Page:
We need to remember that disruption isn’t always happening to the real estate sector; it is also happening for the real estate sector.
Take the example of DocuSign; ‘DocuSign’ is now a verb in the real estate space. Or digital mortgage companies such as Better and insurance companies such as Hippo in the US housing sector, which can decrease transaction times by as much as 30 days.
On the multi-family residential side, we see companies in the US such as LeaseLock and Nova Credit allowing property managers and owners provide housing to people who might not otherwise qualify for an apartment, with no additional risk to the property.
These are all disruptive technologies creating enormous value for all players in the industry.
Many proptech firms will fail. How do you spot the survivors who will go on to have a radical impact?
Our Moderne Network has around 700 members, all investors, mentors or advisers, corporations and executives, looking for technology and innovation to create a competitive advantage.
We work closely with our Network to assess and then to spot the tech companies who they believe will have a radical impact on the industry; they look to understand the tech companies’ true value in their execution abilities and operational attributes.
How is proptech bridging the gap between the different players in the real estate industry?
Technology has enabled multiple constituents in the value chain or transaction process to share data and information quickly and often in real time.
In the past, data was siloed internally within companies and there was minimal transparency to the customer about a transaction.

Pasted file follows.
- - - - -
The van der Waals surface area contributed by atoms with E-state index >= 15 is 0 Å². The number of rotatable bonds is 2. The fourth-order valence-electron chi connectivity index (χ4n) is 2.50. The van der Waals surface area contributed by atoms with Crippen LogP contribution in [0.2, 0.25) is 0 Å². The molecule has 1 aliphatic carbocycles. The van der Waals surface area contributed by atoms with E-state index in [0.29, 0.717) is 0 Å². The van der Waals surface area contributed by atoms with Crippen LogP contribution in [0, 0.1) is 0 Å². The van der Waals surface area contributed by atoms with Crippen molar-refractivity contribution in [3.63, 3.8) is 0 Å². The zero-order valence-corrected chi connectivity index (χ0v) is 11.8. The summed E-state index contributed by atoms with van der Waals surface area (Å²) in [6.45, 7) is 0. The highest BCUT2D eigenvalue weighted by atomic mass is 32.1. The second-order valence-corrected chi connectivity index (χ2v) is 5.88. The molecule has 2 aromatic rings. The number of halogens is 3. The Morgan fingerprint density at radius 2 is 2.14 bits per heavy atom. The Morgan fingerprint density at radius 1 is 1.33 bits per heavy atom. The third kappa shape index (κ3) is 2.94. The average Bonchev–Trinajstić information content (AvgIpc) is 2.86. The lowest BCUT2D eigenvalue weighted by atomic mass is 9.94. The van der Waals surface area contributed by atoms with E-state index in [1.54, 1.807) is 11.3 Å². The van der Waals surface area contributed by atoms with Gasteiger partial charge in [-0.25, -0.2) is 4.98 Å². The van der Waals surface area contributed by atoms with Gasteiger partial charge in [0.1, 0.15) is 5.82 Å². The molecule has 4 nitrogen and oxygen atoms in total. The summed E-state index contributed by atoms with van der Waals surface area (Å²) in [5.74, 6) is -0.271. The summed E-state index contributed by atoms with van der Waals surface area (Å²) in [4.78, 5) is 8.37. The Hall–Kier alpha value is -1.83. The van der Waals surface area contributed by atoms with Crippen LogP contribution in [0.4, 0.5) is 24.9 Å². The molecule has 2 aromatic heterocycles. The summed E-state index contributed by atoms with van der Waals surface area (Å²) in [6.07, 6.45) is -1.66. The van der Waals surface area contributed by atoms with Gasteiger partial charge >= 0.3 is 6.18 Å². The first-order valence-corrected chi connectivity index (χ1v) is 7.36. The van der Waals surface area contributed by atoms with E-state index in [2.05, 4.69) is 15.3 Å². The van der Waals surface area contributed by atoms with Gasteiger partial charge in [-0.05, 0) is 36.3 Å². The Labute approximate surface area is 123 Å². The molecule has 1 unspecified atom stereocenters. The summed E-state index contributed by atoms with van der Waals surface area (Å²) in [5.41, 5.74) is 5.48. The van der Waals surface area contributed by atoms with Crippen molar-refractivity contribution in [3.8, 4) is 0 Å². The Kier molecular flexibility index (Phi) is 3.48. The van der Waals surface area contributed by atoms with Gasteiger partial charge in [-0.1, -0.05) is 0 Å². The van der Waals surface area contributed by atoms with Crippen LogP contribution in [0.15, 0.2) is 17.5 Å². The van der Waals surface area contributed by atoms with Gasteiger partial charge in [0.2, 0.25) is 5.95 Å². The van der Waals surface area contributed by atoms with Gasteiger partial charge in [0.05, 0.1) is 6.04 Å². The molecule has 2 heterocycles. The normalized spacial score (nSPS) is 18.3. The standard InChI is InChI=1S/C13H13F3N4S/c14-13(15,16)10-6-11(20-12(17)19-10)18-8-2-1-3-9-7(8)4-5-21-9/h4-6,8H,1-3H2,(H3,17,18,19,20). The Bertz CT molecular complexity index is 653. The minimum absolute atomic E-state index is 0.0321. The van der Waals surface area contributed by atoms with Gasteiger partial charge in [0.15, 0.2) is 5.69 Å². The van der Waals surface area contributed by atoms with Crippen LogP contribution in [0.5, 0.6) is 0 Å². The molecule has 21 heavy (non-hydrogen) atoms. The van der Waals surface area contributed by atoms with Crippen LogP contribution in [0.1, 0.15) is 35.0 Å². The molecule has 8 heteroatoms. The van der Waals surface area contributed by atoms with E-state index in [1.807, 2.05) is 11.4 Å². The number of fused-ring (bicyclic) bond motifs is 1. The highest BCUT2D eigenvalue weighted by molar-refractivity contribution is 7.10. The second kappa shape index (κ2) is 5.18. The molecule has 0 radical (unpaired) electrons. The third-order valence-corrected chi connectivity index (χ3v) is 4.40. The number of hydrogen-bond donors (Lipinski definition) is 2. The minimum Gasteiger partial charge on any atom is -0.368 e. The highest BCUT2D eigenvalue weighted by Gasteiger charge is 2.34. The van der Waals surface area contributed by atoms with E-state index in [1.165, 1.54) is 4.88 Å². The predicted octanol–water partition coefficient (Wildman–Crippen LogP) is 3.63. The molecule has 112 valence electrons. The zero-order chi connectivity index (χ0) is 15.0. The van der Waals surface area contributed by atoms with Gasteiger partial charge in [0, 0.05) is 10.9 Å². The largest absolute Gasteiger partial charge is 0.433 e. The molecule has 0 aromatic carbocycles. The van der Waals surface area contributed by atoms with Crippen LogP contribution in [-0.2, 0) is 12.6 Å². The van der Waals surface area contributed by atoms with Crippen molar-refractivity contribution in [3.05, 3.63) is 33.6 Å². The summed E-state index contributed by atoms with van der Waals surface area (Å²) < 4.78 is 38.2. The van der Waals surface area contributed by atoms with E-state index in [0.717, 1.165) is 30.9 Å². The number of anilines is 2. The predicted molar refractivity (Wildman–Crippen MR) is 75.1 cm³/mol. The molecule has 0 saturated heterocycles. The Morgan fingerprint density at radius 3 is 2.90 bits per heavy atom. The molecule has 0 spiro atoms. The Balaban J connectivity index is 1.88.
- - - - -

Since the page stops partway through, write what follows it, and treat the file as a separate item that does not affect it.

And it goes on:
“Technology has allowed integrated data flow to and from internal systems, which in turn creates operational efficiencies, as well as enhancing and increasing the speed of financial decisions.”
In the housing sector in the US, online search portals such as HomeSnap and tech companies connecting consumers with on-demand and local services, such as Hello Alfred, are providing greater transparency and better communication in a way that has never been conceivable before.
Technology has allowed integrated data flow to and from internal systems, which in turn creates operational efficiencies, as well as enhancing and increasing the speed of financial decisions.
Is the proptech industry doing enough to protect its customers from cyberattacks?
As we speak to companies and industry partners, the threat of cyberattacks is becoming a greater concern, especially in the IoT (Internet of Things) sector where an exponential rise is predicted in the number of connected devices on the internet.
Many new digital technologies are still vey nascent, so the true cyber threats are unknown. IoT devices will be installed inside a home or workspace, and connected to other connected devices, leaving multiple entry points for attack.
“All parties need to be involved in accessing any vulnerable systems and co-designing the necessary steps to safeguard the system.”
With so many links in the chain, it is hard to pinpoint who is responsible for safeguarding against any potential attack or breach. That is why all parties need to be involved in accessing any vulnerable systems and co-designing the necessary steps to safeguard them.